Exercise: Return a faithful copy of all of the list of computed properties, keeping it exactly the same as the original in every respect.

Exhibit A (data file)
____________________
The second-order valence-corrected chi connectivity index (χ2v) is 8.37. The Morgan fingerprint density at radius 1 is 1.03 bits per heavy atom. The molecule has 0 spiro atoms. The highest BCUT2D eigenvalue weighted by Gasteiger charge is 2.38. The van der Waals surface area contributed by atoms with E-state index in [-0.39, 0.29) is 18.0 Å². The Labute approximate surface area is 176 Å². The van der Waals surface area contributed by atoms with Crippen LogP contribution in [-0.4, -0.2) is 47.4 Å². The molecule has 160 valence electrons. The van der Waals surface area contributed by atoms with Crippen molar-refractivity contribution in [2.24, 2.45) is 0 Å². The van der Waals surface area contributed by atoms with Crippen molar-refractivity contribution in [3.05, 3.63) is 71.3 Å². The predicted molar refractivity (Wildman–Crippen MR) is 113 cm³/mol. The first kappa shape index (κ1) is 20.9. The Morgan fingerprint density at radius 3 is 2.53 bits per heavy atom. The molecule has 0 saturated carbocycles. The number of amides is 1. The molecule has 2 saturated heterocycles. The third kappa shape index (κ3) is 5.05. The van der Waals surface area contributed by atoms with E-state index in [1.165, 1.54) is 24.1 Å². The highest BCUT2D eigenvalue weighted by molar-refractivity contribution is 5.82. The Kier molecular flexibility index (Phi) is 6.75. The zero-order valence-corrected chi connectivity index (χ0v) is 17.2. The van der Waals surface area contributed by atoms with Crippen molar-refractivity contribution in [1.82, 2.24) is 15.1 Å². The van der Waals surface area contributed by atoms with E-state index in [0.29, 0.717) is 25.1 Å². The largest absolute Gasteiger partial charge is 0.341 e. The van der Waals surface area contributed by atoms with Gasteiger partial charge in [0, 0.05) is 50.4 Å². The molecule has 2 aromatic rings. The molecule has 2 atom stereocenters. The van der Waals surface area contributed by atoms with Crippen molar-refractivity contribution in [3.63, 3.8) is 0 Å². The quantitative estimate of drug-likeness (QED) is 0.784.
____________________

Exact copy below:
The second-order valence-corrected chi connectivity index (χ2v) is 8.37. The Morgan fingerprint density at radius 1 is 1.03 bits per heavy atom. The molecule has 0 spiro atoms. The highest BCUT2D eigenvalue weighted by Gasteiger charge is 2.38. The van der Waals surface area contributed by atoms with E-state index in [-0.39, 0.29) is 18.0 Å². The Labute approximate surface area is 176 Å². The van der Waals surface area contributed by atoms with Crippen LogP contribution in [-0.4, -0.2) is 47.4 Å². The molecule has 160 valence electrons. The van der Waals surface area contributed by atoms with Crippen molar-refractivity contribution in [2.24, 2.45) is 0 Å². The van der Waals surface area contributed by atoms with Crippen molar-refractivity contribution in [3.05, 3.63) is 71.3 Å². The predicted molar refractivity (Wildman–Crippen MR) is 113 cm³/mol. The first kappa shape index (κ1) is 20.9. The Morgan fingerprint density at radius 3 is 2.53 bits per heavy atom. The molecule has 0 saturated carbocycles. The number of amides is 1. The molecule has 2 saturated heterocycles. The third kappa shape index (κ3) is 5.05. The van der Waals surface area contributed by atoms with E-state index in [1.165, 1.54) is 24.1 Å². The highest BCUT2D eigenvalue weighted by molar-refractivity contribution is 5.82. The Kier molecular flexibility index (Phi) is 6.75. The zero-order valence-corrected chi connectivity index (χ0v) is 17.2. The van der Waals surface area contributed by atoms with Crippen molar-refractivity contribution in [1.82, 2.24) is 15.1 Å². The van der Waals surface area contributed by atoms with E-state index in [0.29, 0.717) is 25.1 Å². The largest absolute Gasteiger partial charge is 0.341 e. The van der Waals surface area contributed by atoms with Gasteiger partial charge in [0, 0.05) is 50.4 Å². The molecule has 2 aromatic rings. The molecule has 2 atom stereocenters. The van der Waals surface area contributed by atoms with Crippen molar-refractivity contribution in [3.63, 3.8) is 0 Å². The quantitative estimate of drug-likeness (QED) is 0.784.